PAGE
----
Policy universes are usually characterized by stability, even when stability represents a suboptimal state. Institutions and processes channel and cajole agents along a policy path, restricting the available solution set. Herein, structure is usually to the fore. But what of agency? Do no actors choose? In fact, they do, even in policy environments of incrementalism, even amid hostility. But where agency makes for momentous change is during the punctuations of long policy equilibriums, perfect storms enabling nonincremental movement onto a new policy trajectory, departing from the old path. On both levels, the interaction effects of both structure and agency make a difference — incrementally in the first case, nonincrementally in the second. It's not just one damn thing after another, nor does just anything go.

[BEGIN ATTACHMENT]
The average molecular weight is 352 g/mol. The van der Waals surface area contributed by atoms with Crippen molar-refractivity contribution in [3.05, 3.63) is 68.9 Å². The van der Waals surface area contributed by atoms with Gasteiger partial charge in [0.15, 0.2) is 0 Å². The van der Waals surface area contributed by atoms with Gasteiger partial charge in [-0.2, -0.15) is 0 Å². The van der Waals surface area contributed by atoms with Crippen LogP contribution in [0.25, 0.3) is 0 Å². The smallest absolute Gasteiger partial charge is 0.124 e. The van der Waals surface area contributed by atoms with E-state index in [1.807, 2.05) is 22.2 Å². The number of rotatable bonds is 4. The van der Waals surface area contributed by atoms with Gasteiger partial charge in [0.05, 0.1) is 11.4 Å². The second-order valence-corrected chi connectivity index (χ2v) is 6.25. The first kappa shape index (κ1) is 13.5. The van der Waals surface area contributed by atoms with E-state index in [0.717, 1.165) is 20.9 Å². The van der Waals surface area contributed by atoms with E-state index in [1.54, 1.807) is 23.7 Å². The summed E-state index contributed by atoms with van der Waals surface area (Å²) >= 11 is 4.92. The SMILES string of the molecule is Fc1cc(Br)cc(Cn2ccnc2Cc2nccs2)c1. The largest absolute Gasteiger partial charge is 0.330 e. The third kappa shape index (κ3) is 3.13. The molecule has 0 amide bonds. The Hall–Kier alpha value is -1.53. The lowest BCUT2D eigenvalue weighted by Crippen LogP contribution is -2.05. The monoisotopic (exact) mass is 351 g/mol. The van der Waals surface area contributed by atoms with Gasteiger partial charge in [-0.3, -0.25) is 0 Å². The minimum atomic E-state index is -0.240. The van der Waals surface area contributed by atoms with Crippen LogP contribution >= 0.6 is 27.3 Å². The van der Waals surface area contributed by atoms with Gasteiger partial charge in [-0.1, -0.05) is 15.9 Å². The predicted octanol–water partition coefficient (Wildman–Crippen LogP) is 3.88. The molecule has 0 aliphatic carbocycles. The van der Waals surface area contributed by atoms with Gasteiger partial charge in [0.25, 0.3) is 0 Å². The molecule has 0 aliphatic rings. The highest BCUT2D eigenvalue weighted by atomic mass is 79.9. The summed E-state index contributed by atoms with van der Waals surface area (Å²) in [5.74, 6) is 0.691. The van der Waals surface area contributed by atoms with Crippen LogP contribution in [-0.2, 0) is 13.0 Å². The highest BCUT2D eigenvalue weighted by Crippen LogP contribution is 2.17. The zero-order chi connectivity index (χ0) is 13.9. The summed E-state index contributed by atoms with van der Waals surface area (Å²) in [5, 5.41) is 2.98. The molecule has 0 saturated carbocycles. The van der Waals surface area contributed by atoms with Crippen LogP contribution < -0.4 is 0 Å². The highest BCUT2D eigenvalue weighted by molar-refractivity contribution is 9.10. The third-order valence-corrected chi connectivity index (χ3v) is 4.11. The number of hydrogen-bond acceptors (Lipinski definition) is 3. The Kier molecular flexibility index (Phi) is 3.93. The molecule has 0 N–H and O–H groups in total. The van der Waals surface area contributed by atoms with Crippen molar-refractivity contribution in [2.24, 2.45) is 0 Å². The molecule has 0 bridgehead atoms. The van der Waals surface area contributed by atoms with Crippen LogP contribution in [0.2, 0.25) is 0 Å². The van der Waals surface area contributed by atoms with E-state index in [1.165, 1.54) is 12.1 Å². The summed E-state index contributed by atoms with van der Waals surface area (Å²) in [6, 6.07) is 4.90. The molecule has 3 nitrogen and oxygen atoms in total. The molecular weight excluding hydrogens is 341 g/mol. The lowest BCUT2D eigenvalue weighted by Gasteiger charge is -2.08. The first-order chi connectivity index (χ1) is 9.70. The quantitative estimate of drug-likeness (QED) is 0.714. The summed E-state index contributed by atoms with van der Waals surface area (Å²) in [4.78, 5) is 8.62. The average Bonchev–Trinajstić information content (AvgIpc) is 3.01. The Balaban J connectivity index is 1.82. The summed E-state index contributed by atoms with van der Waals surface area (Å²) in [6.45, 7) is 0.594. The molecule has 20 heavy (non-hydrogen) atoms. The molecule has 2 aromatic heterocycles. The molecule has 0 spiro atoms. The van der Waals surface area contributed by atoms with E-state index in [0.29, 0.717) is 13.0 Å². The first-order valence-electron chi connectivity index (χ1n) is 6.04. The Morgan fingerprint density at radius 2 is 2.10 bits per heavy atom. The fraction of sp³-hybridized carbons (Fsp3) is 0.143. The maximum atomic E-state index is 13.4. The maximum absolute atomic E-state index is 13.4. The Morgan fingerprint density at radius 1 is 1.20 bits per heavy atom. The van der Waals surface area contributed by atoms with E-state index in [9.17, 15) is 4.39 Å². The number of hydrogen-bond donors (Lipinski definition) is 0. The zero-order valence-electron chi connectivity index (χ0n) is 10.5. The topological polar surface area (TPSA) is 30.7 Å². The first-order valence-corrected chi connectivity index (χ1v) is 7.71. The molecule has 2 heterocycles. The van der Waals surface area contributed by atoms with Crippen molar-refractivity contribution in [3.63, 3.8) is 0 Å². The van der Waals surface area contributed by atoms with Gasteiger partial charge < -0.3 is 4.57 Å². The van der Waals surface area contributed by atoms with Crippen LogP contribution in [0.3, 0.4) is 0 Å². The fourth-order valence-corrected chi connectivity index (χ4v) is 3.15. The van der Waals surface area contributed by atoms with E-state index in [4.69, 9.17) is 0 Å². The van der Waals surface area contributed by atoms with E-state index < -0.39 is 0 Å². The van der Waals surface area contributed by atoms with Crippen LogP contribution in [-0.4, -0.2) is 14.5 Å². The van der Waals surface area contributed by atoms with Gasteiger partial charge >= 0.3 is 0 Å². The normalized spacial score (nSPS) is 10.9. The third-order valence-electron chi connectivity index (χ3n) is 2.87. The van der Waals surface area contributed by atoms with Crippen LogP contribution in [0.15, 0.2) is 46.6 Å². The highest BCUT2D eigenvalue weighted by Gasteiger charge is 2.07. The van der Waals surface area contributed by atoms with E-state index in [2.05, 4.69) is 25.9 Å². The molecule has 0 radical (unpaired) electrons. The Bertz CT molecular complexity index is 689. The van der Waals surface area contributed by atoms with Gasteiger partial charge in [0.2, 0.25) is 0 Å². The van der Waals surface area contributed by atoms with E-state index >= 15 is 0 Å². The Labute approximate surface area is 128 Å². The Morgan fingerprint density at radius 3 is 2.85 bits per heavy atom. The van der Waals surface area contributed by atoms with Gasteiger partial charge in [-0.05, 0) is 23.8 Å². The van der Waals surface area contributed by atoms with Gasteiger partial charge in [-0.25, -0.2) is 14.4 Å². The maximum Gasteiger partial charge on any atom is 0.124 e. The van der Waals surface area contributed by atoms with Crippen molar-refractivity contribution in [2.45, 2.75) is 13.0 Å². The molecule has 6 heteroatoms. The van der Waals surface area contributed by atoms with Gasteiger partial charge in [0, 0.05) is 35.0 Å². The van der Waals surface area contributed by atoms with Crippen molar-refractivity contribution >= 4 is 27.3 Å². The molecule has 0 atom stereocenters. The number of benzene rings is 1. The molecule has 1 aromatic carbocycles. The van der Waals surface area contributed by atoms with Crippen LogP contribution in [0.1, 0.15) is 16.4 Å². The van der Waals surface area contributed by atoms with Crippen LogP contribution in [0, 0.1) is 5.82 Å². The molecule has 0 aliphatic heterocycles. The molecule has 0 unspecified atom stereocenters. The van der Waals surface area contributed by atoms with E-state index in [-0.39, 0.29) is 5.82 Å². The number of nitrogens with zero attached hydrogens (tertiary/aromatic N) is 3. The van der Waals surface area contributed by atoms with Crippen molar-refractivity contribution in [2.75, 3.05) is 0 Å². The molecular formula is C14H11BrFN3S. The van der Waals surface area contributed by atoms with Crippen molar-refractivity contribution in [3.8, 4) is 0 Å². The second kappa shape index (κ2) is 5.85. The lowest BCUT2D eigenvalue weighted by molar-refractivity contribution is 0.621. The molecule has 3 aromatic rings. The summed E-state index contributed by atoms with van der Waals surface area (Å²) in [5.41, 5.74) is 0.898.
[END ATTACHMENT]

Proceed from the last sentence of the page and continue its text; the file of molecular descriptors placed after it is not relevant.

Research Article|August 01 2010
David Wilsford; The Logic of Policy Change: Structure and Agency in Political Life. J Health Polit Policy Law 1 August 2010; 35 (4): 663–680. doi: https://doi.org/10.1215/03616878-2010-021
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